Economy

Mother Of All Tax Cuts: Trump Unveils Most Radical Tax ‘Reform’ In US History

Donald Trump

National Economic Council Chair Gary Cohn and Treasury Secretary Steve Mnuchin unveiled a blueprint of US President Donald Trump's new tax plan, touted as the ‘biggest tax cut in history', during a press briefing at the White House on Wednesday (26 April). Trump, who completes 100 days in office in another couple of days, had promised radical tax reforms during his campaign.

The proposed plan envisages:

  • Trimming the number of individual income tax brackets to just three: 10 per cent, 25 per cent and 35 per cent
  • Cutting the top individual rate from 39.6 per cent to 35 per cent
  • Doubling the standard deduction, which could potentially ease the tax burden on millions of Americans by stamping out taxes on the first $24,000 of a couple’s earnings
  • Eliminating most itemised tax deductions though retaining the much favoured deductions provided for mortgage interest and charitable donations
  • Withdrawal of estate tax and alternative minimum tax
  • Abolishing the 3.8-per cent tax on investment income imposed by former president Barack Obama to fund Obamacare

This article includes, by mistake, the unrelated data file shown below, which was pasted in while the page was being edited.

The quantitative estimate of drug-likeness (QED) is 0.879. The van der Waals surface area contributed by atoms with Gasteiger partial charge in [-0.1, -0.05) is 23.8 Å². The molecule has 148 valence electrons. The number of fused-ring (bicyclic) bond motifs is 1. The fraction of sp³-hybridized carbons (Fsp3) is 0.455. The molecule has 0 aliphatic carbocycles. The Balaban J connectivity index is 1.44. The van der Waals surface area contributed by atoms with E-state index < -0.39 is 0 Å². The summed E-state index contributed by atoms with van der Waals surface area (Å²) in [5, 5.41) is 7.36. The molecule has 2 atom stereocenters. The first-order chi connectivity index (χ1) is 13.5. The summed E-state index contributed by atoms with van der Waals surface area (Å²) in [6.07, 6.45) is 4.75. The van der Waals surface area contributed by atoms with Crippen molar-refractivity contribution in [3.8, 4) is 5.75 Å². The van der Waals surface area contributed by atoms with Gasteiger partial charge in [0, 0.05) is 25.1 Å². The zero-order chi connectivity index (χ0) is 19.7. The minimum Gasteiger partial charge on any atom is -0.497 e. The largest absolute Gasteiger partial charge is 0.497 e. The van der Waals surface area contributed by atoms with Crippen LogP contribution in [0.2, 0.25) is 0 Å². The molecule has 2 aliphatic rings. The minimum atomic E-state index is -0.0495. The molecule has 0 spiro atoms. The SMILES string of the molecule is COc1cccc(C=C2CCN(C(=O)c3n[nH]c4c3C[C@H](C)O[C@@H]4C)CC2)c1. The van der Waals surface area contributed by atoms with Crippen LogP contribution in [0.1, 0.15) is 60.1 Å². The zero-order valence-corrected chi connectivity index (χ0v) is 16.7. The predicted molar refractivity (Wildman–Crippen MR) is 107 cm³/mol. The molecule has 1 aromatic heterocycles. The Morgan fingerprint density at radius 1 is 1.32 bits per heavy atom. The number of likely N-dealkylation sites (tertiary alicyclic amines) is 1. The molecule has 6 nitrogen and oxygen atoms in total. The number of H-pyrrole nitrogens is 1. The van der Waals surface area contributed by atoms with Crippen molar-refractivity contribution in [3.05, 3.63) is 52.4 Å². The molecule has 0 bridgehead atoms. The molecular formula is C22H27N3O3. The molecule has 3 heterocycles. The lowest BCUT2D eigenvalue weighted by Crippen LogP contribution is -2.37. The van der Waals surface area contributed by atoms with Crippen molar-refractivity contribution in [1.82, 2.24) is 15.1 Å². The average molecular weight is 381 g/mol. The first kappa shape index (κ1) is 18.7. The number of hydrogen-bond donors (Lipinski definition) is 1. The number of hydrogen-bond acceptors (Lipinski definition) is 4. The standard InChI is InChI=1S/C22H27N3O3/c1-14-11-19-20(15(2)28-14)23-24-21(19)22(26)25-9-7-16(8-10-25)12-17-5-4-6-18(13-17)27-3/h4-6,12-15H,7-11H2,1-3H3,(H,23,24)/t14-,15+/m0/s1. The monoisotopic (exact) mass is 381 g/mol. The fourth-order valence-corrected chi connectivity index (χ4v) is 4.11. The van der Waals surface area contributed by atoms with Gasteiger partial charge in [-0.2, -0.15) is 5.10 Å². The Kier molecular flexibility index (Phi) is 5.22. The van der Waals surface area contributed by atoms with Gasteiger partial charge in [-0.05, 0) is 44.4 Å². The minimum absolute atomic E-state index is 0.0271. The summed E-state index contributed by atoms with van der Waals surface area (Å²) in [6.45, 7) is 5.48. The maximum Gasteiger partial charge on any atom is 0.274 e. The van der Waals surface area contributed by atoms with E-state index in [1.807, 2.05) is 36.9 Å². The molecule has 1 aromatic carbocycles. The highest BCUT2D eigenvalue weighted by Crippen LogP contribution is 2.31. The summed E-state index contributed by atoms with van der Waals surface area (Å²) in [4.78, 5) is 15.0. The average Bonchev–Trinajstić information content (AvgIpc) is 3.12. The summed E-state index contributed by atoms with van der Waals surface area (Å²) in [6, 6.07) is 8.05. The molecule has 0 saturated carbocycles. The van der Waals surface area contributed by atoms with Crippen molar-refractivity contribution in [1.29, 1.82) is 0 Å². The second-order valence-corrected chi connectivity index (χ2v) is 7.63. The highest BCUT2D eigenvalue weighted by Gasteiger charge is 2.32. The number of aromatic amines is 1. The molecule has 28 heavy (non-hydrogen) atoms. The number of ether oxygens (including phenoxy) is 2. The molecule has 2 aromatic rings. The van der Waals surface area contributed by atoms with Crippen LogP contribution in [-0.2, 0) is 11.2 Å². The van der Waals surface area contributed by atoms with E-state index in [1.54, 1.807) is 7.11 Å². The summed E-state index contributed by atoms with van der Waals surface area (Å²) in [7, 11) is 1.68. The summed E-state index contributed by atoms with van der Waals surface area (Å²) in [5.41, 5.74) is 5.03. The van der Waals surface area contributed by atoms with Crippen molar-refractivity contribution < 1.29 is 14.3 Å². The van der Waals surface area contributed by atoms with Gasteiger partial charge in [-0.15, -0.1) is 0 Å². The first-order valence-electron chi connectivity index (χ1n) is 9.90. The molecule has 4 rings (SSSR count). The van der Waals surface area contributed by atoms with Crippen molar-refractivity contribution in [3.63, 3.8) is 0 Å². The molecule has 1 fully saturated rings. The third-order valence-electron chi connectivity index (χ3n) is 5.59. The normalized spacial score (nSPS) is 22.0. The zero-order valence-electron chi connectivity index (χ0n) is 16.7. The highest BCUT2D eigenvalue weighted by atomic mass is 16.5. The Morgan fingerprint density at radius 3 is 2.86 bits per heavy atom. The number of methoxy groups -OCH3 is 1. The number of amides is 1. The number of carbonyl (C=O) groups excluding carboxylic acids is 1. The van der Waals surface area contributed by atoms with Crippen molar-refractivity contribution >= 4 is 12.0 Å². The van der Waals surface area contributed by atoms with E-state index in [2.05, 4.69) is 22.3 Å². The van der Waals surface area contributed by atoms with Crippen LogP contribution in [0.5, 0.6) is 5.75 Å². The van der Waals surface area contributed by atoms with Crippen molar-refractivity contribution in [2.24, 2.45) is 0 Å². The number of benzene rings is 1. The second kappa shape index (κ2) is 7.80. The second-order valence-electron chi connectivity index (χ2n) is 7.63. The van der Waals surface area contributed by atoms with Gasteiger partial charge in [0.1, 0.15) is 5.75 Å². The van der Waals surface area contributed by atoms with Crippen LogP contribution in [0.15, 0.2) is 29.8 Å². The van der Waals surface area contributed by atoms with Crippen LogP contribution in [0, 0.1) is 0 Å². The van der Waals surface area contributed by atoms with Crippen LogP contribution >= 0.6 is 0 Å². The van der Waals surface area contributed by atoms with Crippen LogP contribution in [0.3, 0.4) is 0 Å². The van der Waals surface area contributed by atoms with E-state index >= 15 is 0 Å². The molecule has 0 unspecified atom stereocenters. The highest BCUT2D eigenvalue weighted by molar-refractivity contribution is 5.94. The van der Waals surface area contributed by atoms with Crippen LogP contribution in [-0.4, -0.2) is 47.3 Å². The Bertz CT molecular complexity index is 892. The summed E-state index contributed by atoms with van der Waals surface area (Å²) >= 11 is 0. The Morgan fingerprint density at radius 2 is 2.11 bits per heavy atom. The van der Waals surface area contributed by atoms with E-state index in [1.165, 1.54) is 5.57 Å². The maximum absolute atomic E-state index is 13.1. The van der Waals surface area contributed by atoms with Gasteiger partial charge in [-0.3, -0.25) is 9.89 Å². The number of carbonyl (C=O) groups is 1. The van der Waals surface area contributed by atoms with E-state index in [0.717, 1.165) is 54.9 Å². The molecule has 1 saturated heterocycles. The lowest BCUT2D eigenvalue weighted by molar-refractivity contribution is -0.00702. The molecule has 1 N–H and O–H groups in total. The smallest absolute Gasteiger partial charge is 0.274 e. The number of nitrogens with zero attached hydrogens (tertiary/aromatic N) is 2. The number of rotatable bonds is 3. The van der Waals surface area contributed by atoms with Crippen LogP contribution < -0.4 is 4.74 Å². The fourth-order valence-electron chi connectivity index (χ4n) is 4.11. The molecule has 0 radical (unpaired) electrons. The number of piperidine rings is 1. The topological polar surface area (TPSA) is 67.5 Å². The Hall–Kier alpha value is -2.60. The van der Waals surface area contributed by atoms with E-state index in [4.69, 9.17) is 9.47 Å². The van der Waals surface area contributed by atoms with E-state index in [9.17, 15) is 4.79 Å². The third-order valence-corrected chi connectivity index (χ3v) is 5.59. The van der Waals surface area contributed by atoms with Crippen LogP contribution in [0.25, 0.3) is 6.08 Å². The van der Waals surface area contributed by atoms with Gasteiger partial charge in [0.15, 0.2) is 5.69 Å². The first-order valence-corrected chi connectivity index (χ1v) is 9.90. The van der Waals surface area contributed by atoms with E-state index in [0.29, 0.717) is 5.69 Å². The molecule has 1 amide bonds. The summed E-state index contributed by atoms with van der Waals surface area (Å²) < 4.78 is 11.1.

• Cutting the corporate tax rate by more than half, from 35 to 15 per cent
  • Territorial tax system to level the playing field for American companies
  • One-time tax on trillions of dollars held overseas

White House memo on Trump's proposed tax plan also gives broad indication on how the administration plans to take forward the proposal. The memo states that "Throughout the month of May, (the administration) will hold listening sessions with stakeholders to receive their input and will continue working with the House and Senate to develop the details of a plan that provides massive tax relief, creates jobs, and makes America more competitive — and can pass both chambers."

The White House did not provide any details on how it plans to address the deficit that may arise out of the proposed tax breaks. Supporters of the new tax proposal claim that debt would eventually “pay for itself” through economic growth that tax breaks will spur.

Trump's opponents reacted predictably to the proposal. The New York Times quoted Tom Perez, chair of the Democratic Party as saying, "Trump’s latest proposal is another gift to corporations and billionaires like himself".

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